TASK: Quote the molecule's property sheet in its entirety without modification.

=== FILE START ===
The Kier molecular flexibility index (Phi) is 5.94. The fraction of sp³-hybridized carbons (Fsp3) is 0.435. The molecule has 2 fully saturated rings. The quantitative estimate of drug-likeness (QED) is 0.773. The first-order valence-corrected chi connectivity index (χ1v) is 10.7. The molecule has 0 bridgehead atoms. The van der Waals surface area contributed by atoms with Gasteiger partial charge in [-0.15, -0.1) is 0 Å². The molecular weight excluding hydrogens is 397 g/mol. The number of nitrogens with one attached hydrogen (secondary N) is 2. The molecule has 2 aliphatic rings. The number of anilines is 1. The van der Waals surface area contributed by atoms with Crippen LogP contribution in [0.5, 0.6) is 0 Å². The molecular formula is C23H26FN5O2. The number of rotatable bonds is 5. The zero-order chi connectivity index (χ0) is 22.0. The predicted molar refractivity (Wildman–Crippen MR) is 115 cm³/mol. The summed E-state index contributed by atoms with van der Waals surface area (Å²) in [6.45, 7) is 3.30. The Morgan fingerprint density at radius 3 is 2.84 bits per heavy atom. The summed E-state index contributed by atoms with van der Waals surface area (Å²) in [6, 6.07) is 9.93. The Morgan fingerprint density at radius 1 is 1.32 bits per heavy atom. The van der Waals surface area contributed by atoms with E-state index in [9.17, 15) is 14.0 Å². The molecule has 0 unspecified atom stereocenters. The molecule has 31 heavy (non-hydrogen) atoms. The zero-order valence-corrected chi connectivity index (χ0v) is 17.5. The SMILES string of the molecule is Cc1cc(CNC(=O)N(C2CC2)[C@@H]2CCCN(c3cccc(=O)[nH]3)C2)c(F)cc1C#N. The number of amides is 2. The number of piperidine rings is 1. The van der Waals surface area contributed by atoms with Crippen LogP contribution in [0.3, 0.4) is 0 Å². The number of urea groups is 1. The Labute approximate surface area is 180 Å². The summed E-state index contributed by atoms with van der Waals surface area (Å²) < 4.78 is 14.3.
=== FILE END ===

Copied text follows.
The Kier molecular flexibility index (Phi) is 5.94. The fraction of sp³-hybridized carbons (Fsp3) is 0.435. The molecule has 2 fully saturated rings. The quantitative estimate of drug-likeness (QED) is 0.773. The first-order valence-corrected chi connectivity index (χ1v) is 10.7. The molecule has 0 bridgehead atoms. The van der Waals surface area contributed by atoms with Gasteiger partial charge in [-0.15, -0.1) is 0 Å². The molecular weight excluding hydrogens is 397 g/mol. The number of nitrogens with one attached hydrogen (secondary N) is 2. The molecule has 2 aliphatic rings. The number of anilines is 1. The van der Waals surface area contributed by atoms with Crippen LogP contribution in [0.5, 0.6) is 0 Å². The molecular formula is C23H26FN5O2. The number of rotatable bonds is 5. The zero-order chi connectivity index (χ0) is 22.0. The predicted molar refractivity (Wildman–Crippen MR) is 115 cm³/mol. The summed E-state index contributed by atoms with van der Waals surface area (Å²) in [6.45, 7) is 3.30. The Morgan fingerprint density at radius 3 is 2.84 bits per heavy atom. The summed E-state index contributed by atoms with van der Waals surface area (Å²) in [6, 6.07) is 9.93. The Morgan fingerprint density at radius 1 is 1.32 bits per heavy atom. The van der Waals surface area contributed by atoms with E-state index in [9.17, 15) is 14.0 Å². The molecule has 0 unspecified atom stereocenters. The molecule has 31 heavy (non-hydrogen) atoms. The zero-order valence-corrected chi connectivity index (χ0v) is 17.5. The SMILES string of the molecule is Cc1cc(CNC(=O)N(C2CC2)[C@@H]2CCCN(c3cccc(=O)[nH]3)C2)c(F)cc1C#N. The number of amides is 2. The number of piperidine rings is 1. The van der Waals surface area contributed by atoms with Crippen LogP contribution in [0.3, 0.4) is 0 Å². The number of urea groups is 1. The Labute approximate surface area is 180 Å². The summed E-state index contributed by atoms with van der Waals surface area (Å²) < 4.78 is 14.3.